A rare manuscript reveals that even in the midst of Soviet oppression there were Jews who insisted on preserving a remnant of their ancestors' faith.
As soon as the Soviet revolution tightened its grip throughout the vast expanses of the Tsarist Empire, upon whose ruins it arose, many believing Jews were forced to abandon the faith of their forefathers and declare their uncompromising loyalty to the values of the Revolution. Many did so willingly, confident in the limitless possibilities the Soviet Union offered them. Others did so reluctantly and from a lack of choice. A significant minority of Jews decided to secretly uphold the principles of the religion which they gradually found themselves forgetting.
Moving testament to preservation of the embers of Judaism by the “Anusim of the Revolution” can be found on the protective leaves (the first pages before the body of the text of the book) of a Soviet book printed in Homel (Gomel), a city located in south east Belarus. Next to the Ministry of Culture’s official approval for the book to be printed, the book’s Jewish owner wrote a prayer in memory of the souls of his family and relatives.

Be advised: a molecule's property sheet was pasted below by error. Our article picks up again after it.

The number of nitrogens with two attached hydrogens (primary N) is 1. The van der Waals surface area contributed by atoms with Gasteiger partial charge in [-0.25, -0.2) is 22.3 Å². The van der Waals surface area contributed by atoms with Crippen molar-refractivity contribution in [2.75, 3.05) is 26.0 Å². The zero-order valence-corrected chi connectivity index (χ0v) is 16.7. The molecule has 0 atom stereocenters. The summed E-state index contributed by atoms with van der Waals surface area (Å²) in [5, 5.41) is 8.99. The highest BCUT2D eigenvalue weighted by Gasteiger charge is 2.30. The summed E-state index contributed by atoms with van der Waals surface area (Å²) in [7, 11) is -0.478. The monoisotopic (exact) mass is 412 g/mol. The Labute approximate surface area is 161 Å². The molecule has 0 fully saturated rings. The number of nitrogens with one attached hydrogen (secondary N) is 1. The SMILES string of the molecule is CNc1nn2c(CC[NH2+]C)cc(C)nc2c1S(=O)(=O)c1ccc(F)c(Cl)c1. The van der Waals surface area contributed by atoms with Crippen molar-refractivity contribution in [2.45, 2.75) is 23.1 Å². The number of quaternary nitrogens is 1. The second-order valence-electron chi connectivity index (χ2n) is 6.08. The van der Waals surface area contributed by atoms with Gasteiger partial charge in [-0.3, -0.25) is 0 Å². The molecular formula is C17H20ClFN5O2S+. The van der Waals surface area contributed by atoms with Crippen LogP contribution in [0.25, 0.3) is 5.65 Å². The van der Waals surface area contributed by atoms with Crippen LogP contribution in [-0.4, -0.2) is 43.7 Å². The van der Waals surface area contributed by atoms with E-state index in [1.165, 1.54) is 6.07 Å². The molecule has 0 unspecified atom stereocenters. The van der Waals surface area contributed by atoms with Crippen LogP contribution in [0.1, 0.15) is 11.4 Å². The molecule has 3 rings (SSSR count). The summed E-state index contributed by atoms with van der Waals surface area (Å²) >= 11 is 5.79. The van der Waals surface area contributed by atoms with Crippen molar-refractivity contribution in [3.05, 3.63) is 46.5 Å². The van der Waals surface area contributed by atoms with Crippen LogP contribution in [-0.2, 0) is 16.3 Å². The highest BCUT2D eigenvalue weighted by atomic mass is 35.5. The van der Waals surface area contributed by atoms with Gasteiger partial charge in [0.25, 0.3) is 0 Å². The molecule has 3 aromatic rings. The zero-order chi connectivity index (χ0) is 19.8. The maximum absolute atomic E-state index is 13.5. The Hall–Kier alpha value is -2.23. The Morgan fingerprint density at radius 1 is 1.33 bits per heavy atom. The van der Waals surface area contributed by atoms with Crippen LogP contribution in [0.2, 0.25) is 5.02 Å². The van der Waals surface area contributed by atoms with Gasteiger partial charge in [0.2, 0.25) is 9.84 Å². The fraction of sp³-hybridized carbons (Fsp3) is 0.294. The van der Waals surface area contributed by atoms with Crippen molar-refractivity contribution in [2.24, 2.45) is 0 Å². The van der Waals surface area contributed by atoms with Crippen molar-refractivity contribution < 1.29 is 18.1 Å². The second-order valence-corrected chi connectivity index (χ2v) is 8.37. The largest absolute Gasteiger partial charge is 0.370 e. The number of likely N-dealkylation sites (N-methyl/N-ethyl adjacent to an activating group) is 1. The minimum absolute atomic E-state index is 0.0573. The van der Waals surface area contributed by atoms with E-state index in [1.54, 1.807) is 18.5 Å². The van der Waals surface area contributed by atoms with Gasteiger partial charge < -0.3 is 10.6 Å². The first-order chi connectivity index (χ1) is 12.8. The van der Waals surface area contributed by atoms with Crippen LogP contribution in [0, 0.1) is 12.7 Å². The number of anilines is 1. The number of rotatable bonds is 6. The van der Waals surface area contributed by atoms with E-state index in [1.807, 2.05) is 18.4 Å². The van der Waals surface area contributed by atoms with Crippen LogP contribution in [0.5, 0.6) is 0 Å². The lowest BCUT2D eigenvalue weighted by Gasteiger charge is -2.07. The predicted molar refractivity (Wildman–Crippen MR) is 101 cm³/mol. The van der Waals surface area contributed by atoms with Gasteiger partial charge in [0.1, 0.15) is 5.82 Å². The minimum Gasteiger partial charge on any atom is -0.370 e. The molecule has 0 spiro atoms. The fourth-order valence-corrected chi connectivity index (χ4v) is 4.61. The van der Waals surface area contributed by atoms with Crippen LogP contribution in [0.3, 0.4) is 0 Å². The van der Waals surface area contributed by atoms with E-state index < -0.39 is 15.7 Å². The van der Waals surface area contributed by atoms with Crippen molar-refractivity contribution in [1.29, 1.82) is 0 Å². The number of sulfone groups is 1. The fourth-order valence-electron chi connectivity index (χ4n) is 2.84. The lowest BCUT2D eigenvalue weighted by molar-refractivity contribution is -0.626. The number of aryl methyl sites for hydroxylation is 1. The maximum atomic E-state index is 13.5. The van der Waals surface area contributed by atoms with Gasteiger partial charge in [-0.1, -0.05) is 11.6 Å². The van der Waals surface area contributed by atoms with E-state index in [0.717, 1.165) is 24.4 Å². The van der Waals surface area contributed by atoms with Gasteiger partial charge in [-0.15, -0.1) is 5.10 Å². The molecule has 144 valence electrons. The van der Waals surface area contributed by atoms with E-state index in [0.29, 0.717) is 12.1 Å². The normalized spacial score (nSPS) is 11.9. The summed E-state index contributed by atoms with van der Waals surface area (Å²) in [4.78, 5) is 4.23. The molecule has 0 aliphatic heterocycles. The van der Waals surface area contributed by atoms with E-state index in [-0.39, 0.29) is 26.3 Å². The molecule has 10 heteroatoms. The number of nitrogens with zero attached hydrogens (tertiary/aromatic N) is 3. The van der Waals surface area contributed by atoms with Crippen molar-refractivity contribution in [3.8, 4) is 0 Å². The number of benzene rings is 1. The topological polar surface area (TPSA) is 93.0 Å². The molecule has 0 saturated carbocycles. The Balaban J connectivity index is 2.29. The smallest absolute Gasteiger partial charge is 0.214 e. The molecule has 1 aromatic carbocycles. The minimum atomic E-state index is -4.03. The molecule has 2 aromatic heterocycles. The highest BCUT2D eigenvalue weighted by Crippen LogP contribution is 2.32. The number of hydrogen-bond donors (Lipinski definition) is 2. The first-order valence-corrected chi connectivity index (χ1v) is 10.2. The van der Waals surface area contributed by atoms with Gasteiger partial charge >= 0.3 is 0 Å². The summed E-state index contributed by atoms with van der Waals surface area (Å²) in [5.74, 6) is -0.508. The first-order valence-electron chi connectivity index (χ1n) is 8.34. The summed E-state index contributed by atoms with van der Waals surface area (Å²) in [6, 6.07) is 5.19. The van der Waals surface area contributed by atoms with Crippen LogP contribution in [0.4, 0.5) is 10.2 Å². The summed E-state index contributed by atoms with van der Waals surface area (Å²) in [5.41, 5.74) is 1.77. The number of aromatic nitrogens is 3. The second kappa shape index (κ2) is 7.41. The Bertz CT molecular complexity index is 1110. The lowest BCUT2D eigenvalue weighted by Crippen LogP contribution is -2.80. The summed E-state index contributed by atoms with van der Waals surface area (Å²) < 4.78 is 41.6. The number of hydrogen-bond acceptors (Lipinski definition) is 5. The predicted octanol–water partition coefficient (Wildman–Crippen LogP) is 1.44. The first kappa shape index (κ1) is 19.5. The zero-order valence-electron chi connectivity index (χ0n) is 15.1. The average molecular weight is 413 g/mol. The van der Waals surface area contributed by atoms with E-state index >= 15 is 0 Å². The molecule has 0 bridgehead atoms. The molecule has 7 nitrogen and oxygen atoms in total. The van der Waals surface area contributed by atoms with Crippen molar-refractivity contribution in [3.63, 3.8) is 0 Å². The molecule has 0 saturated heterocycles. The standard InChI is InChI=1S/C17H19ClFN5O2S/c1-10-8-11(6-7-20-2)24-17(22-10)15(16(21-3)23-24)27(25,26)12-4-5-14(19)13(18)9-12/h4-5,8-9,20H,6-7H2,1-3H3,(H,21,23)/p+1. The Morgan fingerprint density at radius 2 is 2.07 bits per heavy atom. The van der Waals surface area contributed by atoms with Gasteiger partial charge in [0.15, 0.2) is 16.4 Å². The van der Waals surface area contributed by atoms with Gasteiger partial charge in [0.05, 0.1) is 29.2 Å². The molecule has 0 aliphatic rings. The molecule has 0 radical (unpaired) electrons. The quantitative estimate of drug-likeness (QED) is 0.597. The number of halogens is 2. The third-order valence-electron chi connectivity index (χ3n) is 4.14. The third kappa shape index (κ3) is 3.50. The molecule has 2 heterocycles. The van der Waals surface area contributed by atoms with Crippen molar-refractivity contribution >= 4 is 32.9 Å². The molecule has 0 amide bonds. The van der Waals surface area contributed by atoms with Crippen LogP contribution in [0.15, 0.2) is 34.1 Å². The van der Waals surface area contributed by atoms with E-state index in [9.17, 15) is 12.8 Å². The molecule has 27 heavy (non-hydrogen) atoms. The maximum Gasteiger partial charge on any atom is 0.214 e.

A study of the manuscript reveals that Hebrew was not a language this anonymous Jew was used to writing, and the prayer is replete with spelling mistakes. This fact strengthens our hypothesis that the prayers were written from memory and not copied from written text – which would have constituted a grave crime at the time.
Our attempts to date the manuscript were unsuccessful. We know that the book itself was printed in Gomel, a city which boasted a Jewish community from at least the 16th century. The Wehrmacht captured the city in August 1941. Most of the Jews of Gomel were evacuated before the invasion by the retreating Red Army. The 4,000 Jews who remained in the city were murdered by the Nazis.
Does this fact provide proof that the prayer was written before the Second World War? This could well be the case. However, we do know that a small number of Jews who survived the horrific war returned to Gomel at its end, and one of them may be the author of the manuscript.
The article was written in collaboration with the Manuscript Department and the Institute of Microfilmed Manuscripts.
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